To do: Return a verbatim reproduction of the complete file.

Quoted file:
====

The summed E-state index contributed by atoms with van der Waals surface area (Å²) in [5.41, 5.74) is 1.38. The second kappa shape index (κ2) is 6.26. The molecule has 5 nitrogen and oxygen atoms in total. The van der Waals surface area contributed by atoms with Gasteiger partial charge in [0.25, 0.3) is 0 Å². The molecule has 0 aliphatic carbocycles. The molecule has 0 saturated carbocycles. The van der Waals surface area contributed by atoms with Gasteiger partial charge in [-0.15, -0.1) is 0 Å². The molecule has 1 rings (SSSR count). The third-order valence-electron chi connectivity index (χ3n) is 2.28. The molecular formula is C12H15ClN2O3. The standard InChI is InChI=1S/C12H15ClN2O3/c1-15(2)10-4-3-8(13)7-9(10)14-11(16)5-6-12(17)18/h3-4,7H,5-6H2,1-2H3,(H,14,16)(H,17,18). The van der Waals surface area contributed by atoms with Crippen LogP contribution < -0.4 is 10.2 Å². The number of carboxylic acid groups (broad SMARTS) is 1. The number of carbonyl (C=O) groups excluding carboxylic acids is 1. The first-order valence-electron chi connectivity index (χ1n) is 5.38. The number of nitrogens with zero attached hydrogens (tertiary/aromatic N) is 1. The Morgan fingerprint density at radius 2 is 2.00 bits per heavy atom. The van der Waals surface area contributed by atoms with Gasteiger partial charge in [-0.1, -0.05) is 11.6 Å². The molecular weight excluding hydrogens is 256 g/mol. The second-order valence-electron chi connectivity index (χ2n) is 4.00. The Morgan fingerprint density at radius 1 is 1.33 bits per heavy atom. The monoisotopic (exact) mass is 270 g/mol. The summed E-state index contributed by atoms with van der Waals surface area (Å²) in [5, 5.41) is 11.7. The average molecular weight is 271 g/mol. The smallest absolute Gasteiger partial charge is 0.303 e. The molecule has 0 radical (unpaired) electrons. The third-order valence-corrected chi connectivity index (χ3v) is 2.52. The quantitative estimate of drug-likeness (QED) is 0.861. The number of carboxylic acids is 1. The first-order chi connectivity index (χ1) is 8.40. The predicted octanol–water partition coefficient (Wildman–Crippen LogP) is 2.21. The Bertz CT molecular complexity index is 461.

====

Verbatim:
The summed E-state index contributed by atoms with van der Waals surface area (Å²) in [5.41, 5.74) is 1.38. The second kappa shape index (κ2) is 6.26. The molecule has 5 nitrogen and oxygen atoms in total. The van der Waals surface area contributed by atoms with Gasteiger partial charge in [0.25, 0.3) is 0 Å². The molecule has 0 aliphatic carbocycles. The molecule has 0 saturated carbocycles. The van der Waals surface area contributed by atoms with Gasteiger partial charge in [-0.15, -0.1) is 0 Å². The molecule has 1 rings (SSSR count). The third-order valence-electron chi connectivity index (χ3n) is 2.28. The molecular formula is C12H15ClN2O3. The standard InChI is InChI=1S/C12H15ClN2O3/c1-15(2)10-4-3-8(13)7-9(10)14-11(16)5-6-12(17)18/h3-4,7H,5-6H2,1-2H3,(H,14,16)(H,17,18). The van der Waals surface area contributed by atoms with Crippen LogP contribution < -0.4 is 10.2 Å². The number of carboxylic acid groups (broad SMARTS) is 1. The number of carbonyl (C=O) groups excluding carboxylic acids is 1. The first-order valence-electron chi connectivity index (χ1n) is 5.38. The number of nitrogens with zero attached hydrogens (tertiary/aromatic N) is 1. The Morgan fingerprint density at radius 2 is 2.00 bits per heavy atom. The van der Waals surface area contributed by atoms with Gasteiger partial charge in [-0.1, -0.05) is 11.6 Å². The molecular weight excluding hydrogens is 256 g/mol. The second-order valence-electron chi connectivity index (χ2n) is 4.00. The Morgan fingerprint density at radius 1 is 1.33 bits per heavy atom. The monoisotopic (exact) mass is 270 g/mol. The summed E-state index contributed by atoms with van der Waals surface area (Å²) in [5, 5.41) is 11.7. The average molecular weight is 271 g/mol. The smallest absolute Gasteiger partial charge is 0.303 e. The molecule has 0 radical (unpaired) electrons. The third-order valence-corrected chi connectivity index (χ3v) is 2.52. The quantitative estimate of drug-likeness (QED) is 0.861. The number of carboxylic acids is 1. The first-order chi connectivity index (χ1) is 8.40. The predicted octanol–water partition coefficient (Wildman–Crippen LogP) is 2.21. The Bertz CT molecular complexity index is 461.